In the 1916 essay, Stern writes:
[the] Bible is cited . . . as a narrative ladder that provides an initial framework for discussing the nature of language, but which can be afterwards thrown away without losing any of the insights that have been gained. . . . [Benjamin] uses it for its literary productivity, not because it contains, even in coded form, the truth about language. (51)
Stern acknowledges that the difficulties of using the story of Genesis in this manner are 'compounded by the fact that Benjamin does not make a clear delineation between the narrative and his own theory' (51). One might assume that the absence of this delineation should count against the proposed approach. For Stern, it is 'difficult', but 'not impossible, for the reader to distinguish Benjamin's theses from the story of the Fall' (51-2). In his detailed explanation of Benjamin's theory of language, it is primarily the theological status of God's creative word that Stern is keen to assign to literary strategy. The absence of a 'clear delineation' between the Genesis story and Benjamin's theory may find a simpler explanation were we to accept that, on Scholem's account, Benjamin did not understand the concept of God's word metaphorically. Indeed, if the theological pivot of criticism was intended to be thrown away like Wittgenstein's ladder, we might wonder at its persistence in Benjamin's writing up until 1925, even without the trappings of the Genesis story, and indeed throughout his career.
Stern does not discuss Benjamin's 'Goethe's Elective Affinities' (GEA). It would have been interesting to see how Stern treated this essay, which in my view constitutes a formidable challenge for Stern's thesis. Benjamin considered the essay one of his most significant works. Written between 1919-1921 and published in two instalments in 1924-5, it is contemporaneous with the early texts that Stern's book examines. This essay builds on the conceptual foundation of the essay on language and its basic opposition of nature and the word. The creative word of God is identified in the 1916 essay as the essence or truth of nature's forms accessible as 'knowledge' to human beings in their naming language. GEA uses this theory of language to diagnose the feelings of anxiety and guilt that characterise the bourgeois life. According to Benjamin, this existential state has its cause in the receding tide of tradition, which is replaced with 'free choice'. Bourgeois free choice is governed by arbitrary, merely aesthetic criteria. Benjamin identifies such arbitrariness in naming conventions that select names based on aesthetic features such as their 'pleasing sounds'. He similarly condemns the arbitrary status of chattering language when it is cut off from the cognitive status of language in God's creative word. The merely 'aesthetic' life, which sees potential significance and meaning everywhere and inserts nature's forms into this mythic frame, is the target of Benjamin's criticism. The theological language of the essay ('alone with God' ) is not a religious trapping. Only a theological perspective allows humans to dispel the demonic semblance of mere nature ('chaos of symbols' (GEA, 315)) where meaning is ambiguous and deceptive. Thus, Benjamin chooses the term 'expressionless' for the theological perspective that he sets against aesthetic 'semblance'. The position is specifically directed against the 'bourgeois' idolatry of beauty and of works of art.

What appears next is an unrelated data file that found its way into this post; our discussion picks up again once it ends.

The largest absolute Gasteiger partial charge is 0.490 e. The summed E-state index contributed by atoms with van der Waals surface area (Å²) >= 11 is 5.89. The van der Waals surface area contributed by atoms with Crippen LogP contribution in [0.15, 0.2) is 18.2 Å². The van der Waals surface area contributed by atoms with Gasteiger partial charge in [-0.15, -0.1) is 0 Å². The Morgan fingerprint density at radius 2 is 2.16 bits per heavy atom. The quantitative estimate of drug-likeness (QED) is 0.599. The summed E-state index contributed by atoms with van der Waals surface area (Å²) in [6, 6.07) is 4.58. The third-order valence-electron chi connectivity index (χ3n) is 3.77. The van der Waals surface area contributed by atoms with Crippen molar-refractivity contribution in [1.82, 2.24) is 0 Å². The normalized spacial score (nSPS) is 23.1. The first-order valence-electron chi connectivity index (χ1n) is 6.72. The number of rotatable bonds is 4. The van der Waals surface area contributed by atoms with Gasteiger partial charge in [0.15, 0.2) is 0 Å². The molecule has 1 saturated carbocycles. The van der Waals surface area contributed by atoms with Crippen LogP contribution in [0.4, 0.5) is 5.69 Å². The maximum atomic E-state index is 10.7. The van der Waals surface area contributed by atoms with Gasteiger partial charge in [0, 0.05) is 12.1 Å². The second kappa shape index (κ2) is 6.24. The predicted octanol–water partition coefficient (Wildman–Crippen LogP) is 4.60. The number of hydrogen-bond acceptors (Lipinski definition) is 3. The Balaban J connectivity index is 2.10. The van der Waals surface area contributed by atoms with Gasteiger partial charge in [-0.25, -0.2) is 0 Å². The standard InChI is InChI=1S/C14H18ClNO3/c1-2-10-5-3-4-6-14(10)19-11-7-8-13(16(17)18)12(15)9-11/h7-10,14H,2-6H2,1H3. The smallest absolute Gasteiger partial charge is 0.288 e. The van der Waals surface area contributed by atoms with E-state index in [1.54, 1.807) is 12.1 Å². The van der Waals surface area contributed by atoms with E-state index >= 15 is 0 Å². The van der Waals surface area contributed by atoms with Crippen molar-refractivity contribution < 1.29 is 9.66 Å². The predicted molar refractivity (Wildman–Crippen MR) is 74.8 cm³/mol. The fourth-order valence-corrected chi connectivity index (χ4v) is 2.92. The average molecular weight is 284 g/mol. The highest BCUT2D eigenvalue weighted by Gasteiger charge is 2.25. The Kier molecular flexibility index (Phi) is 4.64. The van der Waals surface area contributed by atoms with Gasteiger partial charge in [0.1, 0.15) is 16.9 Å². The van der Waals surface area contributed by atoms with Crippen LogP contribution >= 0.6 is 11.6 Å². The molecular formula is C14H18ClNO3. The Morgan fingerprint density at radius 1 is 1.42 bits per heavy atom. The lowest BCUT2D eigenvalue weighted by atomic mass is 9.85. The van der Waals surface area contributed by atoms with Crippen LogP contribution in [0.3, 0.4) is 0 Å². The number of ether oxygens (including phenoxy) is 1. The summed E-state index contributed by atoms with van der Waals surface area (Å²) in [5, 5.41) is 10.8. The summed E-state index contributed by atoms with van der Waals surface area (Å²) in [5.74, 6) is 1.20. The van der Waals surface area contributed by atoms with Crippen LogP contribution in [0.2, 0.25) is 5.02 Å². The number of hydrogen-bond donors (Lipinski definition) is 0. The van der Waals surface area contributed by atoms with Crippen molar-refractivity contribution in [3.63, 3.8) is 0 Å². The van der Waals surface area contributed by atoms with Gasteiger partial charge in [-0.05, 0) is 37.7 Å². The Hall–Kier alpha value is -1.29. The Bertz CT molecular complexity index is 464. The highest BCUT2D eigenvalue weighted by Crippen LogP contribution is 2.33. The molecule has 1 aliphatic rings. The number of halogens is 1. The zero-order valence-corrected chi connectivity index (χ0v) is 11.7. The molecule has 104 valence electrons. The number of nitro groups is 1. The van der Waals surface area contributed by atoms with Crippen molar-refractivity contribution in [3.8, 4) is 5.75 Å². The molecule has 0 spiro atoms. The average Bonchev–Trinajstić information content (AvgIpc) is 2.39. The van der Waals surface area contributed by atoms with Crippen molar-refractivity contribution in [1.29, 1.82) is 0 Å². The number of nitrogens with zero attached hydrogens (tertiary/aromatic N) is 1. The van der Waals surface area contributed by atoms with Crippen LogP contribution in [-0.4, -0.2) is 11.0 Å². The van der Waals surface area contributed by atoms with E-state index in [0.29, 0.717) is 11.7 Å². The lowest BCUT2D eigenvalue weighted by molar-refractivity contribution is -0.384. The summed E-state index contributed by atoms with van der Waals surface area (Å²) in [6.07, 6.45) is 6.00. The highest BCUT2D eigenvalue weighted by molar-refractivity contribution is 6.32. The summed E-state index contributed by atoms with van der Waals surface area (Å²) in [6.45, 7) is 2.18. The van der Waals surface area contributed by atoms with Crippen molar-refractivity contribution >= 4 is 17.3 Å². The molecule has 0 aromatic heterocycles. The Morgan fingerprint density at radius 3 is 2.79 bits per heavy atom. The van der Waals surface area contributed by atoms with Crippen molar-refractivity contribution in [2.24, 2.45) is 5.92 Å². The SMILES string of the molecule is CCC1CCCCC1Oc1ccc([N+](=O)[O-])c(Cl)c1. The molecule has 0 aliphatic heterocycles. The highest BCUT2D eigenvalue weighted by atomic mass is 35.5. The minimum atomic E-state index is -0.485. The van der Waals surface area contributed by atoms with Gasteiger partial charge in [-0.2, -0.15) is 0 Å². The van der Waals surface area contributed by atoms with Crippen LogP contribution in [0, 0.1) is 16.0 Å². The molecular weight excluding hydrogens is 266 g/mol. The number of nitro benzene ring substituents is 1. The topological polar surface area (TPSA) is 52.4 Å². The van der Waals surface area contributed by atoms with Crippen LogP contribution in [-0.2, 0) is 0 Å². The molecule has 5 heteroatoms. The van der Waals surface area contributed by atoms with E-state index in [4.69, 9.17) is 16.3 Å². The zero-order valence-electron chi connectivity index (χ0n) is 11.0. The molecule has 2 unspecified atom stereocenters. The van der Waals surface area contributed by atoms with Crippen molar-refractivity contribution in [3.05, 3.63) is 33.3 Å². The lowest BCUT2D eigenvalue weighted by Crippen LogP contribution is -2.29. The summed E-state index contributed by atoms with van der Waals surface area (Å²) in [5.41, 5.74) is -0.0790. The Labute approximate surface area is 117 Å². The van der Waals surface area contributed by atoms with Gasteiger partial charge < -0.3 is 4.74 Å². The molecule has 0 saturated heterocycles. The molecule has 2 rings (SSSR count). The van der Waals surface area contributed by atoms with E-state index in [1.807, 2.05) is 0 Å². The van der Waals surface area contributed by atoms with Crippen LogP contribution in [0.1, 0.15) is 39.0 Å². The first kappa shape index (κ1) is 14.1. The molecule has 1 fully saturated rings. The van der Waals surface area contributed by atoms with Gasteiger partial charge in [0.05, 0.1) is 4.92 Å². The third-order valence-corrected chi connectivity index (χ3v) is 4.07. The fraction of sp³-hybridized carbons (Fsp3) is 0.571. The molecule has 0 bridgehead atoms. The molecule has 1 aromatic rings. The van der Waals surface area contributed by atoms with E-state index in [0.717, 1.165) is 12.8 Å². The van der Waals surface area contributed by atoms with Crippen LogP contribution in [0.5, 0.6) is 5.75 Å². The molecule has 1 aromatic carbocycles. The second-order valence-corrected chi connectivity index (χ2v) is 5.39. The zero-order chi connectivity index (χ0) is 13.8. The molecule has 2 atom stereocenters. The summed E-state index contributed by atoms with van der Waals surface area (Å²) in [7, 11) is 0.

Benjamin describes the semblance of beauty as a 'false totality,' which is shattered into shards by the 'sublime violence' and 'truth' of the expressionless [das Ausdruckslos] (GEA, 340). By the term 'semblance' Benjamin understands the seduction of beautiful appearances. The expressionless is the 'moral dictum' that mortifies the shimmering totality of appearances. True love, which Benjamin presents as an antidote to the semblance of beauty, requires an unconditional faith in God: 'Love becomes perfect only where, elevated above its nature, it is saved through God's intervention' (GEA, 344-45). The essay is pitched against the mythicizing cult around Goethe in the George school. He casts human life as the work of 'the Creator' that 'cannot be considered on the analogy of a work of art' (GEA, 325). It is for this reason that the presentation of Goethe as a hero-type by his acolytes casts a 'spell' that 'separates him from the moral uniqueness of responsibility. For [on their reading] he is not alone before his god; rather, he is the representative of mankind before its gods' (GEA, 322). One must admit that it is very difficult to square the fundamental position and conceptual architecture of the essay on Goethe's novel with Stern's thesis that theological language in Benjamin is a strategy or disposable metaphor. It looks to me that in Benjamin's opposition of the 'expressionless' and 'semblance', and all that this opposition implies, we rather have a clear proof of his antagonism to a position like 'aesthetic expressivism'.
Stern does not examine the extent of the influence of the messianic tradition and Jewish mysticism on Benjamin's thinking. The point is important from the perspective of Stern's thesis that aesthetic expressivism is Benjamin's response to scientific disenchantment. The epistemological foundation of Benjamin's philosophy is theological. The 'expressivist' idea that 'everything is meaningful' would have been anathema to the author of the essay on Goethe's novel. In Benjamin's writing, truth is fundamentally transcendent, the caesura that breaks through totalising images of nature or history. The place of the transcendent truth in Benjamin gives way in Stern's account to the idea that language expresses meaning that is ubiquitous and immanent. But this is precisely the Goethean view of the 'infinite living realm' revealed through the 'voice' of nature which Benjamin calls 'myth', and which he singles out for criticism in GEA in the following terms: 'In this world view lies chaos. To that pass at last leads the life of the myth, which, without master or boundaries, imposes itself as the sole power in the domain of existence' (GEA, 316).